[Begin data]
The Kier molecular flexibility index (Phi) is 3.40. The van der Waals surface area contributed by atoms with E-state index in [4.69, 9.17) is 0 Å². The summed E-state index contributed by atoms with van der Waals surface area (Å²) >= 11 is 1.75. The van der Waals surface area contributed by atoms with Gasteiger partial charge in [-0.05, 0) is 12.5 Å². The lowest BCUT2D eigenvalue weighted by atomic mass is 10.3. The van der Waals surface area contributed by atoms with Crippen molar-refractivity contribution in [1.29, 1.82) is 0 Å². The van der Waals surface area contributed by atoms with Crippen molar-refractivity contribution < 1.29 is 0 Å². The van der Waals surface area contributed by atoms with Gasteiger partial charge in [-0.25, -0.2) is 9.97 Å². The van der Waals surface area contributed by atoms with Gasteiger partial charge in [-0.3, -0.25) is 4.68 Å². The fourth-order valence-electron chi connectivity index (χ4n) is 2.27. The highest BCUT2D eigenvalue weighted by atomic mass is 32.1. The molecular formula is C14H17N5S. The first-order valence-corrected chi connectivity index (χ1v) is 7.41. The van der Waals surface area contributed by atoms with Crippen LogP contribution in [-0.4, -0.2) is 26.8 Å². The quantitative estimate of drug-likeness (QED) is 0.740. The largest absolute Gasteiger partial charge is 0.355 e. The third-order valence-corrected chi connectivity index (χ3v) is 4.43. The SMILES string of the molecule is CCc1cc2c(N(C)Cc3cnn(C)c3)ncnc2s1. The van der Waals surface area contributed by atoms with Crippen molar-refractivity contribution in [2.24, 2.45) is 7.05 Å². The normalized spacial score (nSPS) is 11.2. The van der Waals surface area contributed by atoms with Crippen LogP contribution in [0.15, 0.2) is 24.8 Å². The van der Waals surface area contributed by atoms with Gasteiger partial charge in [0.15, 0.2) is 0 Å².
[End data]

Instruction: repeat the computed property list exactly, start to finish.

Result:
The Kier molecular flexibility index (Phi) is 3.40. The van der Waals surface area contributed by atoms with E-state index in [4.69, 9.17) is 0 Å². The summed E-state index contributed by atoms with van der Waals surface area (Å²) >= 11 is 1.75. The van der Waals surface area contributed by atoms with Gasteiger partial charge in [-0.05, 0) is 12.5 Å². The lowest BCUT2D eigenvalue weighted by atomic mass is 10.3. The van der Waals surface area contributed by atoms with Crippen molar-refractivity contribution in [1.29, 1.82) is 0 Å². The van der Waals surface area contributed by atoms with Crippen molar-refractivity contribution < 1.29 is 0 Å². The van der Waals surface area contributed by atoms with Gasteiger partial charge in [-0.25, -0.2) is 9.97 Å². The van der Waals surface area contributed by atoms with Gasteiger partial charge in [-0.3, -0.25) is 4.68 Å². The fourth-order valence-electron chi connectivity index (χ4n) is 2.27. The highest BCUT2D eigenvalue weighted by atomic mass is 32.1. The molecular formula is C14H17N5S. The first-order valence-corrected chi connectivity index (χ1v) is 7.41. The van der Waals surface area contributed by atoms with Crippen LogP contribution in [-0.4, -0.2) is 26.8 Å². The quantitative estimate of drug-likeness (QED) is 0.740. The largest absolute Gasteiger partial charge is 0.355 e. The third-order valence-corrected chi connectivity index (χ3v) is 4.43. The SMILES string of the molecule is CCc1cc2c(N(C)Cc3cnn(C)c3)ncnc2s1. The van der Waals surface area contributed by atoms with Crippen molar-refractivity contribution in [2.24, 2.45) is 7.05 Å². The normalized spacial score (nSPS) is 11.2. The van der Waals surface area contributed by atoms with Crippen LogP contribution in [0.15, 0.2) is 24.8 Å². The van der Waals surface area contributed by atoms with Gasteiger partial charge in [0.15, 0.2) is 0 Å².